NEW YORK (Jan. 15)
A leader of American Reform Judaism said today that he had “A nightmare that the dream of Martin Luther King was a vanishing vision.” Rabbi Maurice N. Eisendrath, president of the Union of American Hebrew Congregations spoke at special memorial services marking the birthday of the late Negro civil rights leader. He said his remarks were inspired by Dr. King’s renowned “I Have A Dream” speech which he delivered at the march on Washington in 1963. The services were held at the House of Living Judaism, UAHC headquarters, on the occasion of Martin Luther King Jr. Day in New York.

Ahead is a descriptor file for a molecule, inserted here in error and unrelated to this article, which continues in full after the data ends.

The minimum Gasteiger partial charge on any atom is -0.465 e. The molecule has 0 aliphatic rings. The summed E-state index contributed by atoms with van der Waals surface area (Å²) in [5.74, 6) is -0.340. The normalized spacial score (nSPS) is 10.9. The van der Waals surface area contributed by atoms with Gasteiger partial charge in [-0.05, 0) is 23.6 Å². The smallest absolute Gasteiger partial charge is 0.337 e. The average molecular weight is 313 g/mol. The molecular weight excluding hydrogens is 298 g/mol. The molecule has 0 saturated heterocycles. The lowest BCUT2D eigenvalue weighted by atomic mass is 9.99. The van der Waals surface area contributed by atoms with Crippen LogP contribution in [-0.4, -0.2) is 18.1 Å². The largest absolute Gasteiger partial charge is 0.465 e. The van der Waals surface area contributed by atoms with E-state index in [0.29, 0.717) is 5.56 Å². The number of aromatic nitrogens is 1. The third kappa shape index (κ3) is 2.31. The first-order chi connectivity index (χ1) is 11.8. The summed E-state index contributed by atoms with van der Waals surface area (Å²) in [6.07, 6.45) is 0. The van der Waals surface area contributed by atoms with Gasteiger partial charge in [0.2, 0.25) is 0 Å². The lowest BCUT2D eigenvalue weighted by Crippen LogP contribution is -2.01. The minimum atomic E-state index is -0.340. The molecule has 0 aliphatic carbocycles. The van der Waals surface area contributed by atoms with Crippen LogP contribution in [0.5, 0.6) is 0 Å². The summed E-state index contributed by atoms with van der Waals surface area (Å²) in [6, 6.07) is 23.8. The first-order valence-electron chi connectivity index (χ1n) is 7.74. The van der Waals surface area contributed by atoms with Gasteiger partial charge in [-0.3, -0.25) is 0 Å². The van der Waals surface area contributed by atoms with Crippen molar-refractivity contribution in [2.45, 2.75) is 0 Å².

“I have a nightmare of an America whose areas of division are not designed by nature’s majestic mountains and coursing rivers, but by the inhumanity of man that separates white from black, affluent from the poor, old from the young,” Dr. Eisendrath declared. “I have a nightmare of an America more distressed by tranquility disturbed than by justice denied; by an America that hears not the pathetic cries of the hungry, the pained, the homeless…I have a nightmare of an America where an elected leader would stifle the voice of public dissent and curb the critical expression of a press whose freedom was guaranteed by our founding fathers…Of an America whose conscience becomes paralyzed before the sight and sound of unconscionable wars…in which industrial greed for riches from Arabian oil supersedes concern for the tiny democracy of Israel, struggling valiantly to survive. I have a nightmare,” Dr. Eisendrath said, “of a world that has defiled the dreams of dreamers who sought to inspire brother to embrace brother; to inspire the strong to assist the weak; to imbue in all men a desire to link arms with all others, no matter the shade of their skin, the origin of their birth, the religion of their fathers.”